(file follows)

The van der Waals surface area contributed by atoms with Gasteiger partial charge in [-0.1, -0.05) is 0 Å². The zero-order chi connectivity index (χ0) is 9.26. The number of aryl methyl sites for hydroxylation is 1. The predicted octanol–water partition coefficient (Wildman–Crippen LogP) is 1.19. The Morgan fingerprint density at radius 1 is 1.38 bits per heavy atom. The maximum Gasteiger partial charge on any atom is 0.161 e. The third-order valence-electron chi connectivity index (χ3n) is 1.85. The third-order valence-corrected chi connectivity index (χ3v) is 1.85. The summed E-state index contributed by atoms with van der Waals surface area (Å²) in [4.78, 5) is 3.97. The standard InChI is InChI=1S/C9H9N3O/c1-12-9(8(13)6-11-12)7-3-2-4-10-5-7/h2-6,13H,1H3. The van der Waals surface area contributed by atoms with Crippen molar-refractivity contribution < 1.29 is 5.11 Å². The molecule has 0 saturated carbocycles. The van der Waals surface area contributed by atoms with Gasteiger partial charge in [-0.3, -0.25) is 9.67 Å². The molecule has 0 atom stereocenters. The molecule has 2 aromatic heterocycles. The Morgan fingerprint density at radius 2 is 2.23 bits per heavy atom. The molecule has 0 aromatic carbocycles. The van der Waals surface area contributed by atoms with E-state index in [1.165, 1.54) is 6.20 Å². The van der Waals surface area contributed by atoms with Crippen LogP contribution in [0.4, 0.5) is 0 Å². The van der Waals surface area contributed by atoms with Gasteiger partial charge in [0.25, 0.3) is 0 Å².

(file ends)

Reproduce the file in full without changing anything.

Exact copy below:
The van der Waals surface area contributed by atoms with Gasteiger partial charge in [-0.1, -0.05) is 0 Å². The zero-order chi connectivity index (χ0) is 9.26. The number of aryl methyl sites for hydroxylation is 1. The predicted octanol–water partition coefficient (Wildman–Crippen LogP) is 1.19. The Morgan fingerprint density at radius 1 is 1.38 bits per heavy atom. The maximum Gasteiger partial charge on any atom is 0.161 e. The third-order valence-electron chi connectivity index (χ3n) is 1.85. The third-order valence-corrected chi connectivity index (χ3v) is 1.85. The summed E-state index contributed by atoms with van der Waals surface area (Å²) in [4.78, 5) is 3.97. The standard InChI is InChI=1S/C9H9N3O/c1-12-9(8(13)6-11-12)7-3-2-4-10-5-7/h2-6,13H,1H3. The van der Waals surface area contributed by atoms with Crippen molar-refractivity contribution < 1.29 is 5.11 Å². The molecule has 0 saturated carbocycles. The van der Waals surface area contributed by atoms with Gasteiger partial charge in [-0.3, -0.25) is 9.67 Å². The molecule has 0 atom stereocenters. The molecule has 2 aromatic heterocycles. The Morgan fingerprint density at radius 2 is 2.23 bits per heavy atom. The molecule has 0 aromatic carbocycles. The van der Waals surface area contributed by atoms with E-state index in [1.165, 1.54) is 6.20 Å². The van der Waals surface area contributed by atoms with Crippen LogP contribution in [0.4, 0.5) is 0 Å². The van der Waals surface area contributed by atoms with Gasteiger partial charge in [0.25, 0.3) is 0 Å².